Odvard Egil Dyrli on Affinity Groups and Wikicities

Odvard Egil Dyrli on Affinity Groups and Wikicities

Interest groups are one of the Web's hottest trends

When Bill Gates recently told a meeting of state governors that U.S. high schools are obsolete, an online discussion group was organized among educators to debate the issue almost immediately. At the same time, another Internet group was embroiled in a topic, Correcting home-school misconceptions about the public schools, and a third was addressing, Do you support educational vouchers?

These targeted, special interest Web-based affinity groups were set up quickly and easily, thanks to the free technology of "Google Groups" that has launched online discussions on almost every conceivable topic, including schools.

Educators throughout the United States have regularly visited Internet chatboards to exchange professional information that helps them do their jobs better and discuss issues that affect their districts. To illustrate, the many themes at administrators.net and teachers.net --threaded, so posts on specific topics can easily be reviewed--have included bullying programs, homework policies, job interview techniques and classroom management. Other educators have kept up-to-date with colleagues by participating in e-mail discussion groups through organizations such as the National School Boards Association and many districts send out their own electronic newsletters.

New Alternatives

However, administrators, teachers, parents and students in countless districts are now setting up specialized Web-based discussions through Google Groups, and also Yahoo Groups, Groups@AOL and MSN Groups, as well as ICQ Groups that require the extra step of downloading free ICQ software. While most of the existing groups are open to anyone, others restrict membership but allow postings to be read, and some can only be accessed by passwords. The services have different communication features that affect how people express themselves and interact, so it makes sense to compare applications.

For example, the Google Southern Arizona Brown Bag is designed for educators from school, district and state levels to discuss issues they face, and New York's Ossining Union Free School District Dual Language Program provides support for parents of students enrolled in that program. Similarly, the Yahoo Westbrook-GlenGrove PTA in Illinois was established to enhance communications among parents, students and staff members at both schools, and Michigan's Ann Arbor Families for Autistic Children's Education and Support is open to families of children with autism. AOL also hosts a group for the Greenwood High School Marching Band in Bowling Green, Ky., and the MSN Teachers Cafe offers a place where teachers can vent, ask for help, offer advice, and discuss the challenges of teaching.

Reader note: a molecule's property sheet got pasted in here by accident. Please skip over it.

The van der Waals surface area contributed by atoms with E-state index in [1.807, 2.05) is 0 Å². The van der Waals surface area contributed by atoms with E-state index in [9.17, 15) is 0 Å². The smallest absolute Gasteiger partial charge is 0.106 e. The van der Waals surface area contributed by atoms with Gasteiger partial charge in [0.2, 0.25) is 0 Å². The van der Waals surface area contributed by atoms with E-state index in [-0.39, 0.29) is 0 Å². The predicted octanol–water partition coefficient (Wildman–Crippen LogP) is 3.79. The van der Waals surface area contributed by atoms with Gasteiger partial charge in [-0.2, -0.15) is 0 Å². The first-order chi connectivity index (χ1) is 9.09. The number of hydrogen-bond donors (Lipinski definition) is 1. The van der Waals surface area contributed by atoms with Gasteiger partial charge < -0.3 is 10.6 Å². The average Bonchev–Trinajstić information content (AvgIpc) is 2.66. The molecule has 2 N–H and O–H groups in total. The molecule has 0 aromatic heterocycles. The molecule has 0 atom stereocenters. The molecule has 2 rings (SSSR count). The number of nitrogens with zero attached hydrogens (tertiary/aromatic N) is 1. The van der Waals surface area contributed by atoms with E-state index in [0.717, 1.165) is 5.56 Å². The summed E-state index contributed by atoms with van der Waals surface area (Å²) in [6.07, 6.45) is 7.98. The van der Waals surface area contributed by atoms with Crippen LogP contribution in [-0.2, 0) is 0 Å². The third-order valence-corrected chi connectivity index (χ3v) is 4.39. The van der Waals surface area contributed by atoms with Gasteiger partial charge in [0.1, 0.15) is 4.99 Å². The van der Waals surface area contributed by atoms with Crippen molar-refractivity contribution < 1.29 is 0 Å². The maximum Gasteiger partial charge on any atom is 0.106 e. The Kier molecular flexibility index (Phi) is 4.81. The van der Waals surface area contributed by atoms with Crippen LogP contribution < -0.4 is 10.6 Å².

Wikicity Collaboration

Recently a new type of affinity group arrived on the Internet, following in the footsteps of Wikipedia, the free online encyclopedia that anyone can edit. Known collectively as Wikicities, users create Wikicity pages on whatever interests them, and visitors can add to and edit the information they contain using tools included at each site. Wikicities offer powerful collaboration opportunities.

For example, Paul Allison, a teacher in the East Side Community High School in New York, founded the High School Online Collaborative Writing site as one of the first Wikicities for schools, to "build on what we already know about collaboration and language and take advantage of the unique features of this new media environment." So far, 10 other high schools in New York have joined the group. "Collecting student work online is a challenge, but well worth the effort," he says, "and I am enjoying the work of deepening computer literacy."

Your staff can use the resources below to visit, browse and join online communities on scores of topics that will benefit your district. But since it is so easy to start new groups, you also need a clear sense of identity and purpose, or else your group may be counted with too many others that are lonely outposts waiting for colonization.

Odvard Egil Dyrli, dyrli@uconn.edu, is senior editor and emeritus professor of education at the University of Connecticut.


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